While email is the biggest communication tool in business use today, its remote nature, which eliminates tone of voice and body language, presents a huge potential for misunderstanding and misinterpretation. To minimize miscommunication and maximize efficiency, try these seven email tips.
1. Use a specific subject line.
One easy way to establish the context of your message is to write a subject line with a few well-chosen words that provide the reader with a clue to what you’re writing about. Avoid writing generic subject lines such as:
- Re: Problem
- Re: Report
- Re: Request
You can help the reader understand the bigger picture of your message by referencing any related email to which you’re responding or taking a few lines upfront to explain why you are sending the message.
2. Minimize abbreviations.
Because email culture leans toward brevity rather than length, abbreviations are popular in this medium. However, messages that rely a great deal on acronyms to get their ideas across can confuse and annoy your reader. Use acronyms sparingly and try to stick to the ones that already are commonly used, such as FAQ and FYI.
3. Respect the reader’s time.
Survey after survey shows that people in the workplace have more work to do and less time to do it than ever before. Remember that when you send an email, you are, in a sense, contributing to this work overload by requiring your coworkers or customers to take the time to read and answer your message.
An award-winning writer once said that the key to great writing is editing. That adage is as true with email messages as it is with a Pulitzer Prize winning novel. Good emails are to the point but not so short that they create the impression of being curt.
4. Don’t OD on the CC.
For those reading this who aren’t old enough to remember where CC came from, it stands for carbon copy, which, in ancient times way back in the 20th century, was the only practical way to duplicate letters. The best thing about carbon copies was that they were limited; you could make only three good copies from any one document. Email, however, enables you to make virtually unlimited copies and send them off effortlessly and instantaneously with a quick click on the CC box. Of all the email complaints, sending out too many CCed copies is at the top of the list. Before you CC anyone, ask yourself the following questions:
- Is this information critical/important for the recipient to know?
- Is this information that the recipient would want to know?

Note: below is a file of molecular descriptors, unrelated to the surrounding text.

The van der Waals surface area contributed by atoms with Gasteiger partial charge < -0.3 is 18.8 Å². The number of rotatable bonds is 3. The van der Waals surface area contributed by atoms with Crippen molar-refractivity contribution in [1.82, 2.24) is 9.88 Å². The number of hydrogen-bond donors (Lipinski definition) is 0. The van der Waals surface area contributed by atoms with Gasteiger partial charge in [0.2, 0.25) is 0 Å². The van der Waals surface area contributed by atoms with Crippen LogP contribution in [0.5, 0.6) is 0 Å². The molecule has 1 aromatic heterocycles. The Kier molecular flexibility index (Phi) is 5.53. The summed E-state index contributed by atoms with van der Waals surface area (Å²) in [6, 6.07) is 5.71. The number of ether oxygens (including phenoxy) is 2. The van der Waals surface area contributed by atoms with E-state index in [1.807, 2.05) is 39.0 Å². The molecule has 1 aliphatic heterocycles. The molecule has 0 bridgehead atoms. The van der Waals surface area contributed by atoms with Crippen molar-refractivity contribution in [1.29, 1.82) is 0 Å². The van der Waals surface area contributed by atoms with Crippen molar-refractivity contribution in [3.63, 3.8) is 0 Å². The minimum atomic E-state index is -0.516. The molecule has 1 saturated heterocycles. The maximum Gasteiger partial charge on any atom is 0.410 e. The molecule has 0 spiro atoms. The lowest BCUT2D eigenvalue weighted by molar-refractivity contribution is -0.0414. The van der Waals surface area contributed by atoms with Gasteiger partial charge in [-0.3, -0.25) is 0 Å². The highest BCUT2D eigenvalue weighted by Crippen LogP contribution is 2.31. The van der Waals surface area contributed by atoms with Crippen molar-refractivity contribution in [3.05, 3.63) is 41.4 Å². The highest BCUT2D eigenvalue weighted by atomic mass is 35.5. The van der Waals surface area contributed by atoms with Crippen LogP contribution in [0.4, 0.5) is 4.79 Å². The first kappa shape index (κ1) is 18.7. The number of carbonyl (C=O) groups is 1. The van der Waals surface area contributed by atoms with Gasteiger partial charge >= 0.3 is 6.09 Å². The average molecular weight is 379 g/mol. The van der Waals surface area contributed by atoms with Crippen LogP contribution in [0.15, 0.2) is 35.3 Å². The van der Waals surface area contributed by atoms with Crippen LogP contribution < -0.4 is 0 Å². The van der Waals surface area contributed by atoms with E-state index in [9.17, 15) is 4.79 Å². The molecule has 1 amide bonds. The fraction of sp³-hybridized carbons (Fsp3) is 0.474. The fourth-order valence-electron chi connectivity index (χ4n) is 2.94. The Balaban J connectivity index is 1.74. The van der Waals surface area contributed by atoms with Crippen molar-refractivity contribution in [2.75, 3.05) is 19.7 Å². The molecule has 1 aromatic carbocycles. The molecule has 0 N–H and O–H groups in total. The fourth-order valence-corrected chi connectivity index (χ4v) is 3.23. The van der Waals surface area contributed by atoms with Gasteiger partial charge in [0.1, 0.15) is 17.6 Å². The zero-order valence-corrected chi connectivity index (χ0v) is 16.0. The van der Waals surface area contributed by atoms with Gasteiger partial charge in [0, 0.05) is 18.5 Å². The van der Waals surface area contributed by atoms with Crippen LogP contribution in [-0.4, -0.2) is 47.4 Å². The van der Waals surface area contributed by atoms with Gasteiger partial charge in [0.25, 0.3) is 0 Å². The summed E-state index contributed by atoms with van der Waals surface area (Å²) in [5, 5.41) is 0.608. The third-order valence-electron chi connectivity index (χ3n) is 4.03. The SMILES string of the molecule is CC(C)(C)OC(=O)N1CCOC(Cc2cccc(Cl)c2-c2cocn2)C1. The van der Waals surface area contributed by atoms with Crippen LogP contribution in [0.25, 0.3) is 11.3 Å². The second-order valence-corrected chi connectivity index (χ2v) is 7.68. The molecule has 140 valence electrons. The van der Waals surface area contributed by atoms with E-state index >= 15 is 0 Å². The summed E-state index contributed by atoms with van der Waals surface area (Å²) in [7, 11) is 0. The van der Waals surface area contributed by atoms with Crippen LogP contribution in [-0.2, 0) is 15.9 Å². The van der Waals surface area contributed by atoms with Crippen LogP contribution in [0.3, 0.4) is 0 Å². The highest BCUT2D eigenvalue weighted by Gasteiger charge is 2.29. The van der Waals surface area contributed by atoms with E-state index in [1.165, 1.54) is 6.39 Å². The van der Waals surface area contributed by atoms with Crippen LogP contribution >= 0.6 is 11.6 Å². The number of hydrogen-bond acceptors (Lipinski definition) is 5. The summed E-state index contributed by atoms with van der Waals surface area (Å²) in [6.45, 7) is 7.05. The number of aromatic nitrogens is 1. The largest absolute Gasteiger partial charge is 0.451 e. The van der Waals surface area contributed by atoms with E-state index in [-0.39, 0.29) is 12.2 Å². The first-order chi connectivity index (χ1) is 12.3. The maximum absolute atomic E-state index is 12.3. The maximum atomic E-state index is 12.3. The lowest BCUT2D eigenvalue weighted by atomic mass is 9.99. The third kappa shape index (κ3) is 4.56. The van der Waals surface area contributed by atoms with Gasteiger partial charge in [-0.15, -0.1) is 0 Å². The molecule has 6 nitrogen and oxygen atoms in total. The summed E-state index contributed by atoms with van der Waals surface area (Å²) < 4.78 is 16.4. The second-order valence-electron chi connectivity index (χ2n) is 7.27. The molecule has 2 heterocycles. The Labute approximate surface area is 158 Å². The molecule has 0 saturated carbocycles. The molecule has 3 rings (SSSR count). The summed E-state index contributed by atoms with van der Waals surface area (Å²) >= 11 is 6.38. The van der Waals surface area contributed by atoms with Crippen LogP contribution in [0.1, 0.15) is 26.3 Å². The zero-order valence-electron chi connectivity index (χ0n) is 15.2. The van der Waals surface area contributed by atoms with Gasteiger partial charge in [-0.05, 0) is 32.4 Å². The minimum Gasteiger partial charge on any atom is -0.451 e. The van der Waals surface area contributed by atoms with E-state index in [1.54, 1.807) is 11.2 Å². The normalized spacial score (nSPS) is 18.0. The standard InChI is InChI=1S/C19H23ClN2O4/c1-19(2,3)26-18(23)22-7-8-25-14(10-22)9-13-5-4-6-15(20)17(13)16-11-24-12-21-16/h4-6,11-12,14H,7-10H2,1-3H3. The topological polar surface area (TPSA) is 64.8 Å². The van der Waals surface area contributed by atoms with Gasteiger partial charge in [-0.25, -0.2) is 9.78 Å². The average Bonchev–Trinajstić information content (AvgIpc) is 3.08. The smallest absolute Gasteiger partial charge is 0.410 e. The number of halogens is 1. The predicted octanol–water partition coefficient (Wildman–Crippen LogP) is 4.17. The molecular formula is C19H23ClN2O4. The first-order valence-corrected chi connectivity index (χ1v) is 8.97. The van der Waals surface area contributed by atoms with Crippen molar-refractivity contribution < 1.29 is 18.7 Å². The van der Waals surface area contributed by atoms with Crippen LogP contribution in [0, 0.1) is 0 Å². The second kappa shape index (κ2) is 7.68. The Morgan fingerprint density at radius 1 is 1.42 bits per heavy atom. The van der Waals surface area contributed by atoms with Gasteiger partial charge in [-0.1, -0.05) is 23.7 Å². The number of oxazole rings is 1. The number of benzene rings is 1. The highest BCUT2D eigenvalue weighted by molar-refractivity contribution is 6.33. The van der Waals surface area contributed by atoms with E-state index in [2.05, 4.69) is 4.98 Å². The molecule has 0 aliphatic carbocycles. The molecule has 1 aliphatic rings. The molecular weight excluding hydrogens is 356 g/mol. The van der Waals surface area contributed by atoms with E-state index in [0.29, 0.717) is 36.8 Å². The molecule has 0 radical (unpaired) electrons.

- Does this information require some action on the part of the recipient?
- Am I just CCing this person to cover my electronic behind?
If you answer yes to any of the first three questions, then CC away. If the answer to the fourth question is yes, resist the temptation, live dangerously and don’t pass on information that clogs up the exit on your coworker’s electronic highway.
5. Review your email before you send it.
The number of people who merely type a quick email message on their keyboard and then shoot it off without reading it through is astounding. Falling into the trap of thinking, “It’s email; I can be casual about this,” is very easy. But don’t be fooled by the apparent informality of the medium—you’re still representing yourself, and you’re still sending out a communication that can be seen by an untold number of people. Customers are slow to forgive bad manners and probably won’t take the attitude, “Oh well, it’s only email.” Review your document carefully, because after you press the send button, you can’t take it back!
6. Apply the rules of grammar and spelling.
There are two schools of thought regarding the necessity of proper grammar and spelling in electronic messages:
- People in the first school (usually those who don’t spell well) think that worrying about spelling and grammar defeats the spontaneity and convenience of email.
- People in the second camp (the kids who got As in English) think that email is a form of written communication; therefore, it should be subject to the same rules and regulations that apply to its cousins, the letter, the memo and the fax.
The bottom line is that bad grammar and poor spelling create a negative impression on recipients and take away from the message you mean to get across. Any business communication on which you place your name needs to represent the competent professional that you are.
7. Make your message visually appealing and easy to read.
Few things are harder or more annoying to read than an email that has no paragraphs, consisting of a solid block of text with run-on sentences. Create an easier-to-read document by using no more than 75 words per sentence. Be sure to start a new paragraph for each idea and topic. Remember that in many cases, formatting such as bullet points, bold, and italics is lost in translation and may not show up on your reader’s pages in the same way that it does on yours. The best approach is to keep it simple so that anyone who receives your email can read it with ease.
Adapted from the book Customer Service For Dummies. Reprinted with permission.